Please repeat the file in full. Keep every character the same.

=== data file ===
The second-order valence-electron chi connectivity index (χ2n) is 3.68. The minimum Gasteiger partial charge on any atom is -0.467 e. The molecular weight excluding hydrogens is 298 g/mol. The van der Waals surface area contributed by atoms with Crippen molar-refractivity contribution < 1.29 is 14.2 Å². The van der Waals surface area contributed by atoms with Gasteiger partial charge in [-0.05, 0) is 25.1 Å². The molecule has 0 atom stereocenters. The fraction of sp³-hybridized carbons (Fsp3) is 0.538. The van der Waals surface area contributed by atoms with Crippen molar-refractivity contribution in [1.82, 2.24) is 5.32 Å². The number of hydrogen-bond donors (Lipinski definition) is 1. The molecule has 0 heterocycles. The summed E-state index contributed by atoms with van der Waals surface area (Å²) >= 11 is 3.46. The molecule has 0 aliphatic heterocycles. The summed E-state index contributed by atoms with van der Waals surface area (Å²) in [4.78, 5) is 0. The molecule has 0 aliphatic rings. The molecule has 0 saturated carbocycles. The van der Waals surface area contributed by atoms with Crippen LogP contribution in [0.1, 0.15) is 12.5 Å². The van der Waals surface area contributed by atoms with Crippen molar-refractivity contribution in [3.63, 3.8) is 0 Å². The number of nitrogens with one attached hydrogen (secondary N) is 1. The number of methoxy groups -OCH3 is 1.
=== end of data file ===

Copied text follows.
The second-order valence-electron chi connectivity index (χ2n) is 3.68. The minimum Gasteiger partial charge on any atom is -0.467 e. The molecular weight excluding hydrogens is 298 g/mol. The van der Waals surface area contributed by atoms with Crippen molar-refractivity contribution < 1.29 is 14.2 Å². The van der Waals surface area contributed by atoms with Gasteiger partial charge in [-0.05, 0) is 25.1 Å². The molecule has 0 atom stereocenters. The fraction of sp³-hybridized carbons (Fsp3) is 0.538. The van der Waals surface area contributed by atoms with Crippen molar-refractivity contribution in [1.82, 2.24) is 5.32 Å². The number of hydrogen-bond donors (Lipinski definition) is 1. The molecule has 0 heterocycles. The summed E-state index contributed by atoms with van der Waals surface area (Å²) >= 11 is 3.46. The molecule has 0 aliphatic heterocycles. The summed E-state index contributed by atoms with van der Waals surface area (Å²) in [4.78, 5) is 0. The molecule has 0 aliphatic rings. The molecule has 0 saturated carbocycles. The van der Waals surface area contributed by atoms with Crippen LogP contribution in [0.1, 0.15) is 12.5 Å². The van der Waals surface area contributed by atoms with Crippen molar-refractivity contribution in [3.63, 3.8) is 0 Å². The number of nitrogens with one attached hydrogen (secondary N) is 1. The number of methoxy groups -OCH3 is 1.